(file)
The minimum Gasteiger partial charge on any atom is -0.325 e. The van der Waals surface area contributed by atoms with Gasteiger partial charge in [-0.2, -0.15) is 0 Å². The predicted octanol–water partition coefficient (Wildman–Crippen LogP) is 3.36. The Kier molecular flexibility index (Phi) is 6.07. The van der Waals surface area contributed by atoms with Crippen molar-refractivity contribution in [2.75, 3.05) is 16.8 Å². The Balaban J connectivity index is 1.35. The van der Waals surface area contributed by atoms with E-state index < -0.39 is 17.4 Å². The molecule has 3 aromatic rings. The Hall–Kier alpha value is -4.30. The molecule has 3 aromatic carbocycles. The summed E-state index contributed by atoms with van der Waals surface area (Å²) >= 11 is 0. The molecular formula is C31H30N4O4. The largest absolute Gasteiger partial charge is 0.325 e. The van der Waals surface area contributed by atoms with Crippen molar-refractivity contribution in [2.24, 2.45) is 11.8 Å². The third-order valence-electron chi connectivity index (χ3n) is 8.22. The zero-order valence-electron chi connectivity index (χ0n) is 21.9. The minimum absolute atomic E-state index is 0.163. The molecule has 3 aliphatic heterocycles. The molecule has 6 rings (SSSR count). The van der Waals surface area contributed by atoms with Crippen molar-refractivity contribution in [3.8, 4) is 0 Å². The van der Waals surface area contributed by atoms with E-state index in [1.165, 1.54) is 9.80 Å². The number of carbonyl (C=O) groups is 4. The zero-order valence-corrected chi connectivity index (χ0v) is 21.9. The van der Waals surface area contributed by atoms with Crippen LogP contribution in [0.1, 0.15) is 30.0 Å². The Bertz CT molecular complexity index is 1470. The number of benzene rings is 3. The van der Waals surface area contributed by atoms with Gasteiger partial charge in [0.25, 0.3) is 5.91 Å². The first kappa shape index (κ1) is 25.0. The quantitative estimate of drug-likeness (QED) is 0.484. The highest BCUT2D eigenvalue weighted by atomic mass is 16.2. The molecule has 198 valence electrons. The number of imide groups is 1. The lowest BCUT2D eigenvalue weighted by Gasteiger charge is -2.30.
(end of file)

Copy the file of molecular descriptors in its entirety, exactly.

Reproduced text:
The minimum Gasteiger partial charge on any atom is -0.325 e. The van der Waals surface area contributed by atoms with Gasteiger partial charge in [-0.2, -0.15) is 0 Å². The predicted octanol–water partition coefficient (Wildman–Crippen LogP) is 3.36. The Kier molecular flexibility index (Phi) is 6.07. The van der Waals surface area contributed by atoms with Crippen molar-refractivity contribution in [2.75, 3.05) is 16.8 Å². The Balaban J connectivity index is 1.35. The van der Waals surface area contributed by atoms with E-state index < -0.39 is 17.4 Å². The molecule has 3 aromatic rings. The Hall–Kier alpha value is -4.30. The molecule has 3 aromatic carbocycles. The summed E-state index contributed by atoms with van der Waals surface area (Å²) >= 11 is 0. The molecular formula is C31H30N4O4. The largest absolute Gasteiger partial charge is 0.325 e. The van der Waals surface area contributed by atoms with Crippen molar-refractivity contribution in [2.24, 2.45) is 11.8 Å². The third-order valence-electron chi connectivity index (χ3n) is 8.22. The zero-order valence-electron chi connectivity index (χ0n) is 21.9. The minimum absolute atomic E-state index is 0.163. The molecule has 3 aliphatic heterocycles. The molecule has 6 rings (SSSR count). The van der Waals surface area contributed by atoms with Crippen molar-refractivity contribution in [3.8, 4) is 0 Å². The van der Waals surface area contributed by atoms with E-state index in [1.165, 1.54) is 9.80 Å². The number of carbonyl (C=O) groups is 4. The zero-order valence-corrected chi connectivity index (χ0v) is 21.9. The van der Waals surface area contributed by atoms with Crippen LogP contribution in [0.1, 0.15) is 30.0 Å². The Bertz CT molecular complexity index is 1470. The number of benzene rings is 3. The van der Waals surface area contributed by atoms with Gasteiger partial charge in [0.25, 0.3) is 5.91 Å². The first kappa shape index (κ1) is 25.0. The quantitative estimate of drug-likeness (QED) is 0.484. The highest BCUT2D eigenvalue weighted by atomic mass is 16.2. The molecule has 198 valence electrons. The number of imide groups is 1. The lowest BCUT2D eigenvalue weighted by Gasteiger charge is -2.30.